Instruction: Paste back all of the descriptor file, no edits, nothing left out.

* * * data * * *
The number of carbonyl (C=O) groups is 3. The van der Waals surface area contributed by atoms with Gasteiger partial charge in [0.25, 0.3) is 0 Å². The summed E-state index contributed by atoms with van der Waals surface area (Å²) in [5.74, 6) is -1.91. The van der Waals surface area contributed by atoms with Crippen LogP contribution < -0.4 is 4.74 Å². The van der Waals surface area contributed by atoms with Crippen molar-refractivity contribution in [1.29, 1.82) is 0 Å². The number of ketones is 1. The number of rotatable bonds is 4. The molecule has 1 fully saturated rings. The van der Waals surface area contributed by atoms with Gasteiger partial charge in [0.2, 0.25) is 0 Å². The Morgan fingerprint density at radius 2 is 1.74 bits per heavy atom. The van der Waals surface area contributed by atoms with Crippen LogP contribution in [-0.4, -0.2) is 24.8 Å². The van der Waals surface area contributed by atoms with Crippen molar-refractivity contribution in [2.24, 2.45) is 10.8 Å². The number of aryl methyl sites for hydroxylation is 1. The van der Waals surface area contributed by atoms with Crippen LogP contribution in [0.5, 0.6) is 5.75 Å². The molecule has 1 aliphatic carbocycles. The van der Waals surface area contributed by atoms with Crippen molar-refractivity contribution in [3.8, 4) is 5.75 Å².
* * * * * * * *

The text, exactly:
The number of carbonyl (C=O) groups is 3. The van der Waals surface area contributed by atoms with Gasteiger partial charge in [0.25, 0.3) is 0 Å². The summed E-state index contributed by atoms with van der Waals surface area (Å²) in [5.74, 6) is -1.91. The van der Waals surface area contributed by atoms with Crippen LogP contribution < -0.4 is 4.74 Å². The van der Waals surface area contributed by atoms with Crippen molar-refractivity contribution in [1.29, 1.82) is 0 Å². The number of ketones is 1. The number of rotatable bonds is 4. The molecule has 1 fully saturated rings. The van der Waals surface area contributed by atoms with Gasteiger partial charge in [0.2, 0.25) is 0 Å². The Morgan fingerprint density at radius 2 is 1.74 bits per heavy atom. The van der Waals surface area contributed by atoms with Crippen LogP contribution in [-0.4, -0.2) is 24.8 Å². The van der Waals surface area contributed by atoms with Crippen molar-refractivity contribution in [2.24, 2.45) is 10.8 Å². The number of aryl methyl sites for hydroxylation is 1. The van der Waals surface area contributed by atoms with Crippen LogP contribution in [0.5, 0.6) is 5.75 Å². The molecule has 1 aliphatic carbocycles. The van der Waals surface area contributed by atoms with Crippen molar-refractivity contribution in [3.8, 4) is 5.75 Å².